In Bell v. Burson, supra, 402 U.S. at 540-541, 91 S. Ct. at 1589-1590, the court rejected the argument that the additional cost of an expanded hearing was sufficient to forego a hearing as to fault prior to the revocation of a drivers license. The court there stated:
"[I]t is fundamental that except in emergency situations (and this is not one) due process requires that when a State seeks to terminate an interest such as that here involved, it must afford `notice and opportunity for hearing appropriate to the nature of the case' before the termination becomes effective." 402 U.S. at 542, 91 S. Ct. at 1591.
In Fuentes supra 407 U.S. at 90-91, 92 S. Ct. at 1999, the court stated:
"There are `extraordinary situations' that justify postponing notice and opportunity for a hearing. Boddie v. Connecticut, 401 U.S., at 379, 91 S. Ct., at 786. These situations, however, must be truly unusual. Only in a few limited situations has this Court allowed outright seizure without opportunity for a prior hearing."
It is the opinion of this court that the defendant has not demonstrated that the termination of disability payments is such an "extraordinary situation" that the basic notions of fairness encompassed in the due process clause should be excepted in this case. As has been previously noted the Supreme Court has required a prior hearing in cases of drivers license revocation, the repossession of goods under a conditional sales contract, the garnishment of wages, and the termination of benefits under Title I and IV of the Social Security Act. In addition, the requirements *528 of a prior hearing have been held applicable to cases of public housing tenancy being terminated. Escalera v. New York Housing Authority, 425 F.2d 853 (2d Cir.), cert. denied, 400 U.S. 853, 91 S. Ct. 54, 27 L. Ed. 2d 91 (1970); Caulder v. Durham Housing Authority, 433 F.2d 998 (4th Cir. 1970), cert. denied, 401 U.S. 1003, 91 S. Ct. 1228, 28 L. Ed. 2d 539 (1971).
In light of prior hearing being required in cases of interests which are seemingly less substantial than receiving disability benefits this court can find no basis for considering disability payments such an unusual situation as to require a lesser due process standard.
For the aforementioned reasons and authority it is the conclusion of this court that the plaintiff in this case, as the recipient of benefits under Title II of the Social Security Act, must be afforded a hearing in the nature of that required for welfare beneficiaries under Title IV of the Social Security Act prior to the termination of his benefits.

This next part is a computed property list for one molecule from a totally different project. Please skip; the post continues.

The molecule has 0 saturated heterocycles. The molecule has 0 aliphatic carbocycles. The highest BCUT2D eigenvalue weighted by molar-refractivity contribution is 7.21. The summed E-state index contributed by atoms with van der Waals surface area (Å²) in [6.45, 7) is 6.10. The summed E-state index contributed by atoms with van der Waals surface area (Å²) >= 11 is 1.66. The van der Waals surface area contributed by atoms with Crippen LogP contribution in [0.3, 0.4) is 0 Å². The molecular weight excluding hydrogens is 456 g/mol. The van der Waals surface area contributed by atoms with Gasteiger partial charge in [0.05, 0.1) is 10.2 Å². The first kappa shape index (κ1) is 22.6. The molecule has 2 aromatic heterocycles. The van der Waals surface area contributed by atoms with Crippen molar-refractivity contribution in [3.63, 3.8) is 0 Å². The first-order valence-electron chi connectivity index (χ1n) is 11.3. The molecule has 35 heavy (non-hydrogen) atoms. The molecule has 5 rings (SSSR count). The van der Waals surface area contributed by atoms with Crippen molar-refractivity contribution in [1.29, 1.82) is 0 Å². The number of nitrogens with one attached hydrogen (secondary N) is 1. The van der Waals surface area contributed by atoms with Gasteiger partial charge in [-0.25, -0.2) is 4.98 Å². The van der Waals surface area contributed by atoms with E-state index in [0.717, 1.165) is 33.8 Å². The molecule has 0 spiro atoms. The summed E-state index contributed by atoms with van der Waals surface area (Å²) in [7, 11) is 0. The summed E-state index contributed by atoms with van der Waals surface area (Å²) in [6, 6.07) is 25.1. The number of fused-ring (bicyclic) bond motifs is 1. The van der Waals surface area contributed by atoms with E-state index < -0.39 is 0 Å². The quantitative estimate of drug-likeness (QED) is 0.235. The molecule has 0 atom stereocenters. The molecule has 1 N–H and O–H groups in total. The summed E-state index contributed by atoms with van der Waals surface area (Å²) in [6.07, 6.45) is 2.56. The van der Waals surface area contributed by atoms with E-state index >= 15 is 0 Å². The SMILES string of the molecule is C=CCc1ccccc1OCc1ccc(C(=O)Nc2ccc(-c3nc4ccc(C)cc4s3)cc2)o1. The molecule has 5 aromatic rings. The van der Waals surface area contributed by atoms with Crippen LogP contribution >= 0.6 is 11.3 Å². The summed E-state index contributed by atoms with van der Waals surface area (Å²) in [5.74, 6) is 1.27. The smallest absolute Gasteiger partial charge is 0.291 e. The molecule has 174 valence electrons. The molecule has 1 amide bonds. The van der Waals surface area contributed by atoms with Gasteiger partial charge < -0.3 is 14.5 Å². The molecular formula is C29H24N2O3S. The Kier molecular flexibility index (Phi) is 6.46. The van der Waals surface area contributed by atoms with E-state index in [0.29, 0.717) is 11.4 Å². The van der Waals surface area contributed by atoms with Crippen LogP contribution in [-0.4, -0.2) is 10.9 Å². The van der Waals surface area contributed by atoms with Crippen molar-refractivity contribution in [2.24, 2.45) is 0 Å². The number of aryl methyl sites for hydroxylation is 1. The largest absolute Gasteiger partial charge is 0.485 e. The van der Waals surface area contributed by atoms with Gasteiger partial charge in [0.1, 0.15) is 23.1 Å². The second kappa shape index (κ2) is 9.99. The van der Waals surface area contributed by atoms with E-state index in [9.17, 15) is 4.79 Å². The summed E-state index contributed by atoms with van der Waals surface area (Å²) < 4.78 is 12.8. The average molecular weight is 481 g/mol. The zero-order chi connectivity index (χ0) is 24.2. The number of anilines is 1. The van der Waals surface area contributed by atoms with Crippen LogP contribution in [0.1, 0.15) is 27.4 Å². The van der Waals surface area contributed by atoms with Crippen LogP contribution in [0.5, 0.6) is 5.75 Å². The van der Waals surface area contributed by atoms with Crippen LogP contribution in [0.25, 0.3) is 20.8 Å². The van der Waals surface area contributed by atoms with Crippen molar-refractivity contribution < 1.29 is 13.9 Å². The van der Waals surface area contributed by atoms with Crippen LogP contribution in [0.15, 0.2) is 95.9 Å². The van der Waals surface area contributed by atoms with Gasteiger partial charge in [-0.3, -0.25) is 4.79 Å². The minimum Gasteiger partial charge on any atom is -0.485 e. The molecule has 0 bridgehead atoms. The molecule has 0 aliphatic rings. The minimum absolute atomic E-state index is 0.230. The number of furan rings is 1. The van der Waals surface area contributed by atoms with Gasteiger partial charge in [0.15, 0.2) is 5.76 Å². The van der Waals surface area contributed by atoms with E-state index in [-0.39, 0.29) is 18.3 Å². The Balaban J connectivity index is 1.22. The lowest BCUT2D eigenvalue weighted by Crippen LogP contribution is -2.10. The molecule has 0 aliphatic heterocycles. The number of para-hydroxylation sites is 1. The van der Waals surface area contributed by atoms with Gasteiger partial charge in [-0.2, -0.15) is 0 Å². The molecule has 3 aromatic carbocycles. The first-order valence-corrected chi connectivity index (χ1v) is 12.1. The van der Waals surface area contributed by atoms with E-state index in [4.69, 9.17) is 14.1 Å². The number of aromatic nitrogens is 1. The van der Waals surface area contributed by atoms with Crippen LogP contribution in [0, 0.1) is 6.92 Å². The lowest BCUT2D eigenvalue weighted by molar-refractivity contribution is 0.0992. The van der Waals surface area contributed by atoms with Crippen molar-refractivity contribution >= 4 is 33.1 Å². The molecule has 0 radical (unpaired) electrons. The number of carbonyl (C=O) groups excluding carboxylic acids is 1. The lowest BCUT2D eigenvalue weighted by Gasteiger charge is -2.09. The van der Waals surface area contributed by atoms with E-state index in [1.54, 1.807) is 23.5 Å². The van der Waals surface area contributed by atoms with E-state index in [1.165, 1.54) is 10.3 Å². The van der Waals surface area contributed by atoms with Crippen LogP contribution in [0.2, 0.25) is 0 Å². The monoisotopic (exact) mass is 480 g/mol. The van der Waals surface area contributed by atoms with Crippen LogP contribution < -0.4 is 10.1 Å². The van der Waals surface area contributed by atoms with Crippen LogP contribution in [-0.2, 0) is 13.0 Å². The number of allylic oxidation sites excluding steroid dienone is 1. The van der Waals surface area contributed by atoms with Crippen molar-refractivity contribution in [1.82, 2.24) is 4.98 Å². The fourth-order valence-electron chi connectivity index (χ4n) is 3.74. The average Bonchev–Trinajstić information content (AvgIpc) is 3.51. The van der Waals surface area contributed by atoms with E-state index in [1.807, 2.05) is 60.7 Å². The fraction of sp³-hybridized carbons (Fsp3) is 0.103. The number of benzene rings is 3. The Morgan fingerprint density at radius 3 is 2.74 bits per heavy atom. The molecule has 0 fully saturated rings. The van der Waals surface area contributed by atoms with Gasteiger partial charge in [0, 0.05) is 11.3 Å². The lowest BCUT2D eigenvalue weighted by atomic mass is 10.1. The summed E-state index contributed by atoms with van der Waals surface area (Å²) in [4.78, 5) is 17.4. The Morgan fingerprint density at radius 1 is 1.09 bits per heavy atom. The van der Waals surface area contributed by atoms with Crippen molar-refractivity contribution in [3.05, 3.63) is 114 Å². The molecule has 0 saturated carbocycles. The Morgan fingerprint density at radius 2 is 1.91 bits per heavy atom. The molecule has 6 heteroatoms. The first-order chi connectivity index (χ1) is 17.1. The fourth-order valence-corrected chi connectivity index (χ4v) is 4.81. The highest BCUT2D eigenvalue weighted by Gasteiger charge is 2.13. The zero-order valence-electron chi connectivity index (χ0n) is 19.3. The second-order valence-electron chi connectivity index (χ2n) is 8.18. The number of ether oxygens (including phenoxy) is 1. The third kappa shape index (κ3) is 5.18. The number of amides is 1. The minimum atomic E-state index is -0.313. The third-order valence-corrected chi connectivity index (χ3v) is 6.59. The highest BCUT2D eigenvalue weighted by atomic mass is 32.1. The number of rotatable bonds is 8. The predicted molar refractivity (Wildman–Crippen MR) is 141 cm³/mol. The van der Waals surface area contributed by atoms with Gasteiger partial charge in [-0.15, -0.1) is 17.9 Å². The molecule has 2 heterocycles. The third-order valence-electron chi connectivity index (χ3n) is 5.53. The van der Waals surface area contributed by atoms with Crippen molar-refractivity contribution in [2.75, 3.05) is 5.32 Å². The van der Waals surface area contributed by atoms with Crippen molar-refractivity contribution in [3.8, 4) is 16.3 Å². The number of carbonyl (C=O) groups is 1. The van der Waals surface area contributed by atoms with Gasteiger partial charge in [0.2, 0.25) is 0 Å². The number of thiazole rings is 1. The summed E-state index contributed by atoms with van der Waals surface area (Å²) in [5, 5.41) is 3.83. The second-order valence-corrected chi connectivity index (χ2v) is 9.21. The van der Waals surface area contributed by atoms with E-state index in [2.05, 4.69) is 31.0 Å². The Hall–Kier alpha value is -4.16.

The Secretary's motion to dismiss is denied and the case is remanded to the Secretary for the payment of disability benefits and for further proceedings not inconsistent with this opinion.NOTES
 The initial determination of cessation of disability is rendered by the State Agency (Vocational Rehabilitation) under an agreement with the Social Security Administration (through delegations from the Secretary) in accordance with section 221 of the Social Security Act, 42 U.S.C. § 421.
 These cases involved the "suspension" of benefits under the statute, 42 U.S.C. § 425, whereas in the case before this court an initial decision was made to terminate plaintiff's benefits. Hence plaintiff is not challenging the constitutionality of the statute but the procedures set forth in the regulations for determining that his disability has terminated. 20 C.F.R. § 404.905(d).
 For a discussion of the value of oral testimony and vigorous advocacy in disability cases and the somewhat vulnerable status of medical reports in such cases see, Haveland & Glomb, The Disability Insurance Benefits Program and Low Income Claimants in Appalachia, 73 W.Va.L.Rev. 109, 117-137 (1971).